Clinton is set to join Biden at a Tuesday town hall.
Biden became the presumptive Democratic nominee after Sen. Bernie Sanders (I-Vt.) dropped out of the race on April 8, ending hopes that a progressive challenger would take on President Donald Trump in November.
When Sanders endorsed Biden a week later, he stressed the importance of defeating Trump. The senator acknowledged there were significant policy differences between his democratic socialism and Biden’s moderate views, but said their teams plan to create joint task forces to develop policy positions on key issues like the economy, climate change, criminal justice and immigration.
“I’m asking every Democrat, I’m asking every independent, I’m asking a lot of Republicans, to come together in this campaign to support your candidacy, which I endorse,” Sanders said on a livestream with his former rival.
Sanders’ endorsement this round came much earlier than his endorsement of Clinton four years ago following a competitive race for the Democratic nomination. The senator waited until June 2016 to drop out of that contest and then withheld his endorsement from Clinton for over a month ― a move his critics attacked as too late to help Democrats beat Trump in the general election and a step his supporters believed he was forced to take to avoid being ostracized at the Democratic National Convention.
Clinton has not hidden her feelings about Sanders in recent months. In her Hulu documentary and a January interview promoting it, the former secretary of state gave a candid perspective on her onetime rival.
“He was in Congress for years,” she said in the documentary. “He had one senator support him. Nobody likes him, nobody wants to work with him, he got nothing done. He was a career politician. It’s all just baloney, and I feel so bad that people got sucked into it.” In her interview with The Hollywood Reporter, she said she stood by that assessment.
Though she did not apologize for her remarks, Clinton later clarified that she would “do whatever” she could to support the Democratic nominee this year, regardless of her opinions, because “the number one priority for our country and world is retiring Trump.”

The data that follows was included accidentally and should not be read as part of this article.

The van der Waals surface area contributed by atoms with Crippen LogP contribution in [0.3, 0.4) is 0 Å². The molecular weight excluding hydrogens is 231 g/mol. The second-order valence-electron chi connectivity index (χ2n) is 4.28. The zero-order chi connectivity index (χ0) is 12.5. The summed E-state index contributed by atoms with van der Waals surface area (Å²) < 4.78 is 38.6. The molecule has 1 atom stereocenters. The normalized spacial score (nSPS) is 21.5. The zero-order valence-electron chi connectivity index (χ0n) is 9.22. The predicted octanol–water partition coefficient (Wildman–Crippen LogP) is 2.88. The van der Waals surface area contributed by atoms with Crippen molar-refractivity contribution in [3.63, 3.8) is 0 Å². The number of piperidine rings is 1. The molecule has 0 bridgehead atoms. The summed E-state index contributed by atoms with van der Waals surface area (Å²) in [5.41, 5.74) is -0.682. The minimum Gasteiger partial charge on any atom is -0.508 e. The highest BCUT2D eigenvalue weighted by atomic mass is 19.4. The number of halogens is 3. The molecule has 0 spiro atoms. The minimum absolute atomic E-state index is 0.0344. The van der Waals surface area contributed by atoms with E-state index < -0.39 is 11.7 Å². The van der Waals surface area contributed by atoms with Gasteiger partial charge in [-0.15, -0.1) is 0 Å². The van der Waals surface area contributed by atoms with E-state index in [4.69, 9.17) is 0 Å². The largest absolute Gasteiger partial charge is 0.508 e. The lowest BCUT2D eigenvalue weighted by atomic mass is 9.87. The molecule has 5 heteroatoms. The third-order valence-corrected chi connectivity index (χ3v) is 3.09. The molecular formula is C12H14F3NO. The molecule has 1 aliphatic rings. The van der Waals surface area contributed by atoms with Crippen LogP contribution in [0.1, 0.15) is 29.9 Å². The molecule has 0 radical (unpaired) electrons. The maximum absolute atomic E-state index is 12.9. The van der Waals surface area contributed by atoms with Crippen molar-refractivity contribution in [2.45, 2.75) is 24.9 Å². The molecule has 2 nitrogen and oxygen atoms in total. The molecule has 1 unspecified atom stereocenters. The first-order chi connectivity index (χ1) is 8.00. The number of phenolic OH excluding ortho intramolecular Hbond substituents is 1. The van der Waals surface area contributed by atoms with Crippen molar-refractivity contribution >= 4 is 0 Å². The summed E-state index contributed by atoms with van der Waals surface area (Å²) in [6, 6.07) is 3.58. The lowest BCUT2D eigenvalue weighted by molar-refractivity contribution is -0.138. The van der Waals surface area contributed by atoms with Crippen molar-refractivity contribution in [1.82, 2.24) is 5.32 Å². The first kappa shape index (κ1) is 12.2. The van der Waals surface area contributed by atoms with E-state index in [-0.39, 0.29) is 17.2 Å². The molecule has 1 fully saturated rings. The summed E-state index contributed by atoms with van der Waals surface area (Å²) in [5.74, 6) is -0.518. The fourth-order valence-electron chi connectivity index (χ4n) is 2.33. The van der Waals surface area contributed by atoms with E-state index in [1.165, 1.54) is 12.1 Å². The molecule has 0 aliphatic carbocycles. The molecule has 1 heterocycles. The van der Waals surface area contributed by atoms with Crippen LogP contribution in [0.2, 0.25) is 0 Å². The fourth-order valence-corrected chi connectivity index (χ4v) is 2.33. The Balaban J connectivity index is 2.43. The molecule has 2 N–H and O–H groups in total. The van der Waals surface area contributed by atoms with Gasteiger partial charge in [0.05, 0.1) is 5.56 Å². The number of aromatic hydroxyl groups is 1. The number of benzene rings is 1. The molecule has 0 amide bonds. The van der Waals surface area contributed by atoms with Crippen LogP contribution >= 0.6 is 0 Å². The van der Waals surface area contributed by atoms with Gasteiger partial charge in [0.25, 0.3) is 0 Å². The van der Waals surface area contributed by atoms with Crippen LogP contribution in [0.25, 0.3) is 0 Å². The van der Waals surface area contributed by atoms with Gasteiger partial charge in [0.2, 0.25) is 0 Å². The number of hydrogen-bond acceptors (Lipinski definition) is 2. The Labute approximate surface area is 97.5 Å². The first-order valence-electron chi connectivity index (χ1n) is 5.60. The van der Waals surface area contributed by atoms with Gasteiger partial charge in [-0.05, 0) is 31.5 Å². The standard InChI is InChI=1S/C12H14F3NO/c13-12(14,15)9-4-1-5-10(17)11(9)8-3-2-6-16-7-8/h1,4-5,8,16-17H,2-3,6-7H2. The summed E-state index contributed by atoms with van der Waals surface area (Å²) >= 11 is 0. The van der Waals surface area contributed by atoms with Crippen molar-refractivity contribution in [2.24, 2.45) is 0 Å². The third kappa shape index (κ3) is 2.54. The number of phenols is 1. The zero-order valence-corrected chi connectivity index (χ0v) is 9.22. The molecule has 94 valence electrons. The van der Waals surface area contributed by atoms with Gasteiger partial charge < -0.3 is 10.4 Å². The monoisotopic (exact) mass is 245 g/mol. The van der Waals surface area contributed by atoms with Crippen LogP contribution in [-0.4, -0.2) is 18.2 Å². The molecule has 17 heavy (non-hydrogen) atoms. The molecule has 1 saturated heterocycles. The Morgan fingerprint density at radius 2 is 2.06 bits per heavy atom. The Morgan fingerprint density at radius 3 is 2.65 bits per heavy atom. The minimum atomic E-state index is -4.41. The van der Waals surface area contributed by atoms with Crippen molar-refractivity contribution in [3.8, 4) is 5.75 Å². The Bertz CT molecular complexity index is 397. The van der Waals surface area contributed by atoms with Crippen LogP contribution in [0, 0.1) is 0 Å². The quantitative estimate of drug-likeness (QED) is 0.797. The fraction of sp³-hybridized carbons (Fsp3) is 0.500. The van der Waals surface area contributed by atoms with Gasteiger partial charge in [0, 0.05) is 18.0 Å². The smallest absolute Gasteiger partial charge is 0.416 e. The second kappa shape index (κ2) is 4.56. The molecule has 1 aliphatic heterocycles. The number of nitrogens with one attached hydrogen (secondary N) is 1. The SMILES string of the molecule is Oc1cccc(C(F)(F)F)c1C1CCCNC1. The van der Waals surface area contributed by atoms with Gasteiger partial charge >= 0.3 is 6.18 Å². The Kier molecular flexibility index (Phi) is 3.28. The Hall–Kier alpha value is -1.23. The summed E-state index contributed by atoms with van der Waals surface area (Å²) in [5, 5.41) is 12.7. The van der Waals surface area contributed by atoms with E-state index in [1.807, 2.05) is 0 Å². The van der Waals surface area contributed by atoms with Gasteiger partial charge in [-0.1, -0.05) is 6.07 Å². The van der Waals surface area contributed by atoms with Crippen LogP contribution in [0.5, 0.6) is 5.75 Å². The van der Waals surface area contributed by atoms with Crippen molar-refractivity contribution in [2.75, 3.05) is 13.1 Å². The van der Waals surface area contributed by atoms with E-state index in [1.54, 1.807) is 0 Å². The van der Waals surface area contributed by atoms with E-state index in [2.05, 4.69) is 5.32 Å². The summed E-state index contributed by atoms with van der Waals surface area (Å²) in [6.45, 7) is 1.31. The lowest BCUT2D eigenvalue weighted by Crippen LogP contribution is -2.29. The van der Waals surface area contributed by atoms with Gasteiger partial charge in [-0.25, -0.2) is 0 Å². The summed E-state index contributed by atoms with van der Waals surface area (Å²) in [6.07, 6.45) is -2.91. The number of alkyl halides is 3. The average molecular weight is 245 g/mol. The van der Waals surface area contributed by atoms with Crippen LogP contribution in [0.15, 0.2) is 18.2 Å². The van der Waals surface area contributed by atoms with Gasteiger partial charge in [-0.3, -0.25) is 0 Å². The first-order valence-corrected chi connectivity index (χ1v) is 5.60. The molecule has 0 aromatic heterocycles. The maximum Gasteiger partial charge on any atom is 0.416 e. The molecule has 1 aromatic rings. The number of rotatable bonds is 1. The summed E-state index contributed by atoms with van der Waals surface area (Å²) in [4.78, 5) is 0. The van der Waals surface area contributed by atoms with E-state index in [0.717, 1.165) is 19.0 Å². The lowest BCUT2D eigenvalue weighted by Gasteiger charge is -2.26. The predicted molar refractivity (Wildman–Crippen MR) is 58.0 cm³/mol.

Clinton’s backing of Biden will come on the heels of another long-awaited endorsement from former President Barack Obama. Obama publicly threw his support behind his close friend and former vice president on Tuesday, April 14, breaking his silence in the primary one day after Sanders made his endorsement.
“Joe has the character and the experience to guide us through one of our darkest times and heal us through a long recovery,” Obama said in a 12-minute video. “And I know he’ll surround himself with good people ― experts, scientists, military officials ― who actually know how to run the government and care about doing a good job running the government, and know how to work with our allies, and who will always put the American people’s interests above their own.”
Obama waited until Sanders dropped out of the race to endorse Biden, declining for months to insert himself into the primary. Sources close to the 44th president told CNN in early March that he would probably not offer any endorsements while Democratic candidates campaigned against each other because “weighing in now likely only divides things worse and weakens his standing for when the party will need it most.”
Biden suggested to Politico in December that he didn’t need a formal endorsement from Obama “because everyone knows I’m close with him.” But he still expressed his gratitude for the endorsement when it came, saying the former president’s support “means the world to Jill and me.”
Biden is expected to receive the nomination at this year’s Democratic convention, which has been moved to mid-August due to the coronavirus pandemic.
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